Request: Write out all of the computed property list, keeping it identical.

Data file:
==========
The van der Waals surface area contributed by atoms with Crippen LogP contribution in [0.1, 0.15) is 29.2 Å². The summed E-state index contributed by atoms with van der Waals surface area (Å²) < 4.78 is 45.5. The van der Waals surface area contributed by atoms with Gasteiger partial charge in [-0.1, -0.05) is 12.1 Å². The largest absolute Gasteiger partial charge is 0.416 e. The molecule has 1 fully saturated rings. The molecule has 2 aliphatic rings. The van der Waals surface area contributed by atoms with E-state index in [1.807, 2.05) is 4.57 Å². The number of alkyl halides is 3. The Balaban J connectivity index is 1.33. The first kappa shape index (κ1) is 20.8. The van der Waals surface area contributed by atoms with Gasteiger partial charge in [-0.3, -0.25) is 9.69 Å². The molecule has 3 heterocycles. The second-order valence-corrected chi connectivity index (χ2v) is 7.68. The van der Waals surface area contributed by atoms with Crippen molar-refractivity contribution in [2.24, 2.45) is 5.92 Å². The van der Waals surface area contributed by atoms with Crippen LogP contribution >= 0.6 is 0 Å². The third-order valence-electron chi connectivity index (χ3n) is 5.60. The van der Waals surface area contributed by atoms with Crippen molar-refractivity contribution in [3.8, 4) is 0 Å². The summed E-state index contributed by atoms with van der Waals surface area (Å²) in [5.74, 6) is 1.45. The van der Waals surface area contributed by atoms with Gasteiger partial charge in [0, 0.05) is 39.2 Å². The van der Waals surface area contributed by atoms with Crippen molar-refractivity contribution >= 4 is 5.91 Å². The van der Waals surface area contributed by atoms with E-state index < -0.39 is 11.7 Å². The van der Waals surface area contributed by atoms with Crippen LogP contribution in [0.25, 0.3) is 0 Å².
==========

The van der Waals surface area contributed by atoms with Crippen LogP contribution in [0.1, 0.15) is 29.2 Å². The summed E-state index contributed by atoms with van der Waals surface area (Å²) < 4.78 is 45.5. The van der Waals surface area contributed by atoms with Gasteiger partial charge in [-0.1, -0.05) is 12.1 Å². The largest absolute Gasteiger partial charge is 0.416 e. The molecule has 1 fully saturated rings. The molecule has 2 aliphatic rings. The van der Waals surface area contributed by atoms with E-state index in [1.807, 2.05) is 4.57 Å². The number of alkyl halides is 3. The Balaban J connectivity index is 1.33. The first kappa shape index (κ1) is 20.8. The van der Waals surface area contributed by atoms with Gasteiger partial charge in [-0.3, -0.25) is 9.69 Å². The molecule has 3 heterocycles. The second-order valence-corrected chi connectivity index (χ2v) is 7.68. The van der Waals surface area contributed by atoms with Crippen molar-refractivity contribution in [2.24, 2.45) is 5.92 Å². The van der Waals surface area contributed by atoms with Crippen LogP contribution >= 0.6 is 0 Å². The third-order valence-electron chi connectivity index (χ3n) is 5.60. The van der Waals surface area contributed by atoms with Crippen molar-refractivity contribution in [3.8, 4) is 0 Å². The summed E-state index contributed by atoms with van der Waals surface area (Å²) in [5.74, 6) is 1.45. The van der Waals surface area contributed by atoms with Gasteiger partial charge in [0, 0.05) is 39.2 Å². The van der Waals surface area contributed by atoms with Crippen molar-refractivity contribution >= 4 is 5.91 Å². The van der Waals surface area contributed by atoms with E-state index < -0.39 is 11.7 Å². The van der Waals surface area contributed by atoms with Crippen LogP contribution in [0.25, 0.3) is 0 Å².